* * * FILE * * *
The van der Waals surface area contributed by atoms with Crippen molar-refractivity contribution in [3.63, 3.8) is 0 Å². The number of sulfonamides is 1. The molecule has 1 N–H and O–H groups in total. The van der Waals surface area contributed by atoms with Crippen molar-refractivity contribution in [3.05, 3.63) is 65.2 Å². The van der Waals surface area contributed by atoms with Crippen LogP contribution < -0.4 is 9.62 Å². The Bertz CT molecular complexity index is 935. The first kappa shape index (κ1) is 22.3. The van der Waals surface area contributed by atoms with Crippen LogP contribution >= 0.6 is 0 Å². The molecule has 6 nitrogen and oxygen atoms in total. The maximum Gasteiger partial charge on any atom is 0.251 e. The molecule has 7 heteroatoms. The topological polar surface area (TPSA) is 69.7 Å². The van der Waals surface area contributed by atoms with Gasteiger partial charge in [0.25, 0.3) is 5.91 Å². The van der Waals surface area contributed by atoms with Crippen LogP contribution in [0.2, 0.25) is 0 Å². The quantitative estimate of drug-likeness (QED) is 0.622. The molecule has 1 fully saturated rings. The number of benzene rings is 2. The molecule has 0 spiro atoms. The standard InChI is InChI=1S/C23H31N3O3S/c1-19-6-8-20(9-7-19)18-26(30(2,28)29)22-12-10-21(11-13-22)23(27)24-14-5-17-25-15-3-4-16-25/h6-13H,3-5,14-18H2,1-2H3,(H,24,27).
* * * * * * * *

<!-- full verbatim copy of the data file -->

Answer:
The van der Waals surface area contributed by atoms with Crippen molar-refractivity contribution in [3.63, 3.8) is 0 Å². The number of sulfonamides is 1. The molecule has 1 N–H and O–H groups in total. The van der Waals surface area contributed by atoms with Crippen molar-refractivity contribution in [3.05, 3.63) is 65.2 Å². The van der Waals surface area contributed by atoms with Crippen LogP contribution < -0.4 is 9.62 Å². The Bertz CT molecular complexity index is 935. The first kappa shape index (κ1) is 22.3. The van der Waals surface area contributed by atoms with Crippen LogP contribution >= 0.6 is 0 Å². The molecule has 6 nitrogen and oxygen atoms in total. The maximum Gasteiger partial charge on any atom is 0.251 e. The molecule has 7 heteroatoms. The topological polar surface area (TPSA) is 69.7 Å². The van der Waals surface area contributed by atoms with Gasteiger partial charge in [0.25, 0.3) is 5.91 Å². The van der Waals surface area contributed by atoms with Crippen LogP contribution in [0.2, 0.25) is 0 Å². The quantitative estimate of drug-likeness (QED) is 0.622. The molecule has 1 fully saturated rings. The number of benzene rings is 2. The molecule has 0 spiro atoms. The standard InChI is InChI=1S/C23H31N3O3S/c1-19-6-8-20(9-7-19)18-26(30(2,28)29)22-12-10-21(11-13-22)23(27)24-14-5-17-25-15-3-4-16-25/h6-13H,3-5,14-18H2,1-2H3,(H,24,27).